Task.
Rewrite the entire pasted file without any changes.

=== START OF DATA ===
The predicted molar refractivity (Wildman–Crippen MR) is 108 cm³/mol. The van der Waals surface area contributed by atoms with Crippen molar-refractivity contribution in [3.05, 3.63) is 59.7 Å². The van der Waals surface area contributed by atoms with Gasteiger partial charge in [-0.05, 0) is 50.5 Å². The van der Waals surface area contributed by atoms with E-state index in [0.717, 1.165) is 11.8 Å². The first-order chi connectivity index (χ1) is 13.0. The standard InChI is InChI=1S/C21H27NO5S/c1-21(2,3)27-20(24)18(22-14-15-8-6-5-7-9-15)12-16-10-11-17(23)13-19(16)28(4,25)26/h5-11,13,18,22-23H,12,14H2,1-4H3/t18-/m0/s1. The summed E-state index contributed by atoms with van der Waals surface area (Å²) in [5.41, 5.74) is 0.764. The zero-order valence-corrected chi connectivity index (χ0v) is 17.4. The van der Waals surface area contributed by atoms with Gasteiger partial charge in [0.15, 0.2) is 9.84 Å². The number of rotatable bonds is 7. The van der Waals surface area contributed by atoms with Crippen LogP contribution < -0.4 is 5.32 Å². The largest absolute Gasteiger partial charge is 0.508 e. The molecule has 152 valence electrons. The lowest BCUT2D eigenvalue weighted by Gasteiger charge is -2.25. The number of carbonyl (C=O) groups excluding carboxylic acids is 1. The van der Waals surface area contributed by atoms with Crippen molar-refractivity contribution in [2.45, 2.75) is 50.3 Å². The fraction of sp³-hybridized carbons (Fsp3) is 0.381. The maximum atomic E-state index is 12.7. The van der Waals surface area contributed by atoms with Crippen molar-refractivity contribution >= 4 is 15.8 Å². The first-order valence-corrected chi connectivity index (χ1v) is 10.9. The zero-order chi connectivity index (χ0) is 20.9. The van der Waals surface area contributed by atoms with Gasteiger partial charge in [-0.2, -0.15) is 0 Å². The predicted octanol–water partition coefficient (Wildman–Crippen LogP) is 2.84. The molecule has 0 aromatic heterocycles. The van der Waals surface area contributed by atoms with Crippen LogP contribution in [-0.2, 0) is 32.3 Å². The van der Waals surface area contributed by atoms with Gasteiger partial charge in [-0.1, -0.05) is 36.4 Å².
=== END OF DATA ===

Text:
The predicted molar refractivity (Wildman–Crippen MR) is 108 cm³/mol. The van der Waals surface area contributed by atoms with Crippen molar-refractivity contribution in [3.05, 3.63) is 59.7 Å². The van der Waals surface area contributed by atoms with Gasteiger partial charge in [-0.05, 0) is 50.5 Å². The van der Waals surface area contributed by atoms with E-state index in [0.717, 1.165) is 11.8 Å². The first-order chi connectivity index (χ1) is 13.0. The standard InChI is InChI=1S/C21H27NO5S/c1-21(2,3)27-20(24)18(22-14-15-8-6-5-7-9-15)12-16-10-11-17(23)13-19(16)28(4,25)26/h5-11,13,18,22-23H,12,14H2,1-4H3/t18-/m0/s1. The summed E-state index contributed by atoms with van der Waals surface area (Å²) in [5.41, 5.74) is 0.764. The zero-order valence-corrected chi connectivity index (χ0v) is 17.4. The van der Waals surface area contributed by atoms with Gasteiger partial charge in [0.15, 0.2) is 9.84 Å². The number of rotatable bonds is 7. The van der Waals surface area contributed by atoms with Crippen LogP contribution < -0.4 is 5.32 Å². The largest absolute Gasteiger partial charge is 0.508 e. The molecule has 152 valence electrons. The lowest BCUT2D eigenvalue weighted by Gasteiger charge is -2.25. The number of carbonyl (C=O) groups excluding carboxylic acids is 1. The van der Waals surface area contributed by atoms with Crippen molar-refractivity contribution in [2.45, 2.75) is 50.3 Å². The fraction of sp³-hybridized carbons (Fsp3) is 0.381. The maximum atomic E-state index is 12.7. The van der Waals surface area contributed by atoms with Crippen molar-refractivity contribution >= 4 is 15.8 Å². The first-order valence-corrected chi connectivity index (χ1v) is 10.9. The zero-order chi connectivity index (χ0) is 20.9. The van der Waals surface area contributed by atoms with Gasteiger partial charge in [-0.2, -0.15) is 0 Å². The predicted octanol–water partition coefficient (Wildman–Crippen LogP) is 2.84. The molecule has 0 aromatic heterocycles. The van der Waals surface area contributed by atoms with Crippen LogP contribution in [-0.2, 0) is 32.3 Å². The van der Waals surface area contributed by atoms with Gasteiger partial charge in [-0.1, -0.05) is 36.4 Å².